Resistance Strategies – November 2017 Newsletter

After a long trip it usually takes me a week to settle back into life at home and this time is no different.  The good news is that the routines and commitments that were established throughout the year still feel right and balanced. So as the leaves fall and the shadows lengthen into lovely long blue twilights…home is exactly where I want to be.

Starting to write however has required me to overcome a bit of resistance. Since I know that the best way to deal with this is to simply plow ahead, that is what I did and now my topic seems to forming under my typing fingers.

Resistance.

Some might disagree but I find facing resistance from the outside a challenge, a test and sometimes even glory in overcoming it. We had a few examples of that while traveling last month. On the surface I made a silly mistake and we had to switch some train reservations and plan another hotel. The stumbling block was impassable and the only way forward was straight on through to new decisions and choices.

Under that surface was my own internal resistance to recognizing what I had done wrong.  This was a much stickier process, but luckily my husband has a sense of humor and knows how much I hate being teased for my mistakes. We carried on and incorporated the event into our running travel adventures instead of deciding it was a disaster.

This required setting aside resistance to reality, as well as my own internal denial.

While helping people deal with organizing issues I see a variety of such challenges.

Kinds of resistance:

  • Accepting actual conditions
  • Owning our part in the situation and how we hold it in place
  • Making real changes
  • Willingness to review and revise our behavior based on results
  • Facing the need for help and asking for it

I am lucky in my work because I get to work with all kinds of people with widely varied skills and attitudes towards creating order. That common denominator, attitude to order, underlies just about everything that I do, but how that happens falls along a continuum. The range reflects not only how much a person owns their reality but also how well they know themselves, and exactly where any resistance lurks.

It’s usually in one of the places listed above, and facing any sticking point can pave the way for positive changes in any of the others.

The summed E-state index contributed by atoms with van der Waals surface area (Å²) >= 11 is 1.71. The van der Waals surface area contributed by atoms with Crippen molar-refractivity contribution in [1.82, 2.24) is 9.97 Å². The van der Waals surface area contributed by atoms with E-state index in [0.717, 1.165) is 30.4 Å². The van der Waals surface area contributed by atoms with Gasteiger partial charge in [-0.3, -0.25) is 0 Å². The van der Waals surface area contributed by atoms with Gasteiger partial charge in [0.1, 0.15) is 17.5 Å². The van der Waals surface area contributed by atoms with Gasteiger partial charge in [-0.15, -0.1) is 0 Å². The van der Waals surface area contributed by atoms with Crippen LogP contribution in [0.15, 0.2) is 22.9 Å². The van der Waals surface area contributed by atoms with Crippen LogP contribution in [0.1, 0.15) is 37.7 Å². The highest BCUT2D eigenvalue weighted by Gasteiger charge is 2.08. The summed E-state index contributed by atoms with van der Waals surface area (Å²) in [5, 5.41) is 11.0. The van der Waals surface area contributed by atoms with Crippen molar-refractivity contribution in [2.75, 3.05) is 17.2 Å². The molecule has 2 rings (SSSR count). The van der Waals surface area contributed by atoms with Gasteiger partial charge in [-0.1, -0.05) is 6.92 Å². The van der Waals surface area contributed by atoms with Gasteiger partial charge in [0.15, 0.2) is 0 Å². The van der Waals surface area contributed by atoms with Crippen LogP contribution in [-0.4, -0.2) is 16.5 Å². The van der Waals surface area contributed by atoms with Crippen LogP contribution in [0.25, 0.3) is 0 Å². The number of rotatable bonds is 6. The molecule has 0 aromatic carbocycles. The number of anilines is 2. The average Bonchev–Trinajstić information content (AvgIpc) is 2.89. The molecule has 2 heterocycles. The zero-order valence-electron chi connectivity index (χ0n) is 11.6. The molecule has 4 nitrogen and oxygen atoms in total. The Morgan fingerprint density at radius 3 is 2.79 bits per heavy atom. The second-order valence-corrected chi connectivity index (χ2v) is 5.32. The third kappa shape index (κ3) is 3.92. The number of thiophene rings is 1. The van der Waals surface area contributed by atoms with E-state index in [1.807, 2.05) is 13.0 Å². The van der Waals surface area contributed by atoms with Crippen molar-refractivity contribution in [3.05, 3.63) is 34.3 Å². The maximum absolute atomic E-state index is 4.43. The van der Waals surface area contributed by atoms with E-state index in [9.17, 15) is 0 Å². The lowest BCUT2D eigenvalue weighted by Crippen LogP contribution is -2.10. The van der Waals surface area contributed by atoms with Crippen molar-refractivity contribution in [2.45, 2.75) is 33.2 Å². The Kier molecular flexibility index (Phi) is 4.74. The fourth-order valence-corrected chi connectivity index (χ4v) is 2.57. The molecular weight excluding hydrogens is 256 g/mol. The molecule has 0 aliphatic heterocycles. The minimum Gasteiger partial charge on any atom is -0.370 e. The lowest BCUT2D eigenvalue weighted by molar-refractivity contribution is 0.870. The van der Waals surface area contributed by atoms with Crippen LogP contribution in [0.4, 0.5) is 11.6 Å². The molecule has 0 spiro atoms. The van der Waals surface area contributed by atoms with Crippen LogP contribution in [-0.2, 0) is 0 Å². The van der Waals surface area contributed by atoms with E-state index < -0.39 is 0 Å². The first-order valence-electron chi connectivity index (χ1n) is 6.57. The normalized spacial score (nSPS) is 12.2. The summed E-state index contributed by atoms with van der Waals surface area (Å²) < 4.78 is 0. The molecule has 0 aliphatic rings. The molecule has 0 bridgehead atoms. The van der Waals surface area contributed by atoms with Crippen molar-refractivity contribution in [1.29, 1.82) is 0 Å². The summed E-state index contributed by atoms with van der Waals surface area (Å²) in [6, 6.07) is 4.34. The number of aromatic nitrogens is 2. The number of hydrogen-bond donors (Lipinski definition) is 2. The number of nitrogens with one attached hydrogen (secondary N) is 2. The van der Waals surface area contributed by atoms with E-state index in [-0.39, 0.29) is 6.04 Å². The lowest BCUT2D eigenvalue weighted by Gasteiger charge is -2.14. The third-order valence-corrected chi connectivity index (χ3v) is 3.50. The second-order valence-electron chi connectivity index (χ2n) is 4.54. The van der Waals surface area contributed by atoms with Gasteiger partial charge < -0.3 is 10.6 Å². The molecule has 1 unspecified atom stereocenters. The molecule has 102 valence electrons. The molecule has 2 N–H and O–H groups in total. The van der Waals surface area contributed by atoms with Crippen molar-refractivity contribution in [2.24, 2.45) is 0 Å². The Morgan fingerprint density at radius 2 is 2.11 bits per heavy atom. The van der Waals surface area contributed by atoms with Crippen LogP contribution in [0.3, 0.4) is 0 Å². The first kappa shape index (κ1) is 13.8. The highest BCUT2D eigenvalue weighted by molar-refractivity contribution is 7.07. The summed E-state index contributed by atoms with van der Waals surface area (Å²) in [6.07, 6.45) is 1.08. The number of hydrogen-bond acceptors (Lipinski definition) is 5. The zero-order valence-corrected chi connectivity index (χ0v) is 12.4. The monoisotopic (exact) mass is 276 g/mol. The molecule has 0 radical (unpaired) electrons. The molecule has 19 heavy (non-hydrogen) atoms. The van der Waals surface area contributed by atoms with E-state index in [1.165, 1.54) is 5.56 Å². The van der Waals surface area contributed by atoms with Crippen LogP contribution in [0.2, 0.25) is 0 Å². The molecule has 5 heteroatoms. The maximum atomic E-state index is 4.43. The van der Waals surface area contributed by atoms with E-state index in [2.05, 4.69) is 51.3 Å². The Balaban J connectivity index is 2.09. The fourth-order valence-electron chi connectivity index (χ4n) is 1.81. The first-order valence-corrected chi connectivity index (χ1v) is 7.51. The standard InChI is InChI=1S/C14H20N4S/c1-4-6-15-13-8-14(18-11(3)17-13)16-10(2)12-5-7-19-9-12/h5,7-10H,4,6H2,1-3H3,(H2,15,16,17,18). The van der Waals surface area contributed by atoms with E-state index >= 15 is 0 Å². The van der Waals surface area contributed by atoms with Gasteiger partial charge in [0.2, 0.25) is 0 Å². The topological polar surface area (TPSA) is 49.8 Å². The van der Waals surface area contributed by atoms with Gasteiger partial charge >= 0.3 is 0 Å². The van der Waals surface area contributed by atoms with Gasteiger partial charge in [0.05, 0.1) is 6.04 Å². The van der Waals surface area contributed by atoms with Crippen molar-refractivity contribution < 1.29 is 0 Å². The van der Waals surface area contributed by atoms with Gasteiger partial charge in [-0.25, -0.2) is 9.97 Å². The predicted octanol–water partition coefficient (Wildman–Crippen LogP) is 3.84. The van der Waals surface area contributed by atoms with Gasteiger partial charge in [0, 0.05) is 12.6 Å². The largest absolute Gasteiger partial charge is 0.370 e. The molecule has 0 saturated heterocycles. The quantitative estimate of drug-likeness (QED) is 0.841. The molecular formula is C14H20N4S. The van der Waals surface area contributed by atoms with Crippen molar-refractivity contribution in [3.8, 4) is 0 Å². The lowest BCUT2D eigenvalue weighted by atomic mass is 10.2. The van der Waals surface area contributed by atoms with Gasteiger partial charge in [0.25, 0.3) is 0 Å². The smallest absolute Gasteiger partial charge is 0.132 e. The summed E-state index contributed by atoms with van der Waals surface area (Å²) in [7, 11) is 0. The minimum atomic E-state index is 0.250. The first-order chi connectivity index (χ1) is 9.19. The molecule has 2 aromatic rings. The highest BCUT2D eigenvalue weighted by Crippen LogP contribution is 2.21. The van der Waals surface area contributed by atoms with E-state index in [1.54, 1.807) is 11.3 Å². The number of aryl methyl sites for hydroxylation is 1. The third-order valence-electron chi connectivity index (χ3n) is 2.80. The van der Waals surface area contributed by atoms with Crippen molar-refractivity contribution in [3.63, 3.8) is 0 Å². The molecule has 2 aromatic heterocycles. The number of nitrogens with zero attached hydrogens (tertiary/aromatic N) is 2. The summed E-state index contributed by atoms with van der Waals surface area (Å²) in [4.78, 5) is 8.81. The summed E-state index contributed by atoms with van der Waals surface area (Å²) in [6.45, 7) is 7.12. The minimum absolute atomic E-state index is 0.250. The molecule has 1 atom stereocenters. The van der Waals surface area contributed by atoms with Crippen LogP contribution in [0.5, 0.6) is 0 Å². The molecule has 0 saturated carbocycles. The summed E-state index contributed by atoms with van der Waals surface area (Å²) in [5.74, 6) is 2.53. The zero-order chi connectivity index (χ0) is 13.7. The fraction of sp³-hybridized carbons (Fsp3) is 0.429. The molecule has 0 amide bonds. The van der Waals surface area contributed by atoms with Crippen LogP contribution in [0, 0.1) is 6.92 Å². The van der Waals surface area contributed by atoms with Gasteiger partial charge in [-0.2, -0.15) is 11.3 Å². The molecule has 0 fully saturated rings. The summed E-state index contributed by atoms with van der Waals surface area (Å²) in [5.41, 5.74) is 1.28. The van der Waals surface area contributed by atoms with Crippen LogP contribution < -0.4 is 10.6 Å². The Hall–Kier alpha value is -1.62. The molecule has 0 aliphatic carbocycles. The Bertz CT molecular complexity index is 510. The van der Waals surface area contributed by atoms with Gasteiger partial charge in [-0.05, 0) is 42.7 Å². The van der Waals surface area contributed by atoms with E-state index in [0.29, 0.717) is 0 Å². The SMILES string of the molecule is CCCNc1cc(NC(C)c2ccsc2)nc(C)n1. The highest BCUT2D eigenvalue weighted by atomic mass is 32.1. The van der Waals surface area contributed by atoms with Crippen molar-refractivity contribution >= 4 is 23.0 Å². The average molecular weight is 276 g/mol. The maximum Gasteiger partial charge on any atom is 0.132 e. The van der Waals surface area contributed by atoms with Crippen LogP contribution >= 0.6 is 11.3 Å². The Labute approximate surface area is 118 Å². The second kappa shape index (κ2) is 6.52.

For example:

  • People who are realistic about their own actions and know they need help to restore order on a regular basis:  we set up a schedule and focus on maintenance.
  • Those who want to change habits but whose resistance is stronger than that desire:  I provide coaching and support whatever changes they are ready for.
  • Some Individuals are being forced from outside to confront a situation.  Some have insight and want to change, others do not and their resistance will overpower most efforts to help.

We can know with logic and clarity how things are supposed to be, and yet resist making changes with all our might. Getting help to recognize and face this dilema can  set the stage for success.

Another way to look at resistance is that it signals a conflict. That might be between my desire to catch a train and the actual date on the ticket, which has to be faced and managed in the outside world. But it might also be an entirely internal conflict. This situation is like an extra overlay on the problems of “simple” clutter. Not only is there a need to change reality, but some resolution has to be found for the internal struggle.

For example; the following things are both true:

1. You want to come home to a serene environment, not one where you trip over the mail and can’t get the door to the closet open.

2. You believe that the things on the floor in front of the closet don’t have anywhere else to go OR if you secretly know that they do, you don’t have time or energy to put them there.

This scenario is a type of internal conflict that many people choose to live with.  A shift can happen if you recognize that the problem is within you, not on the floor in front of the closet.

That said, another way around these kinds of choices is to get help from an outside source whose only agenda is to support changes you say you want. Organizing professionals are just one source, and any one worth your time understands the process.

The bottom line is that you have choices when faced with resistance. You can work through your own internal conflicts, you can get outside help to help you with this, or you can try my technique.

Throw yourself at the task, holding your nose if necessary and get it done.

Whew!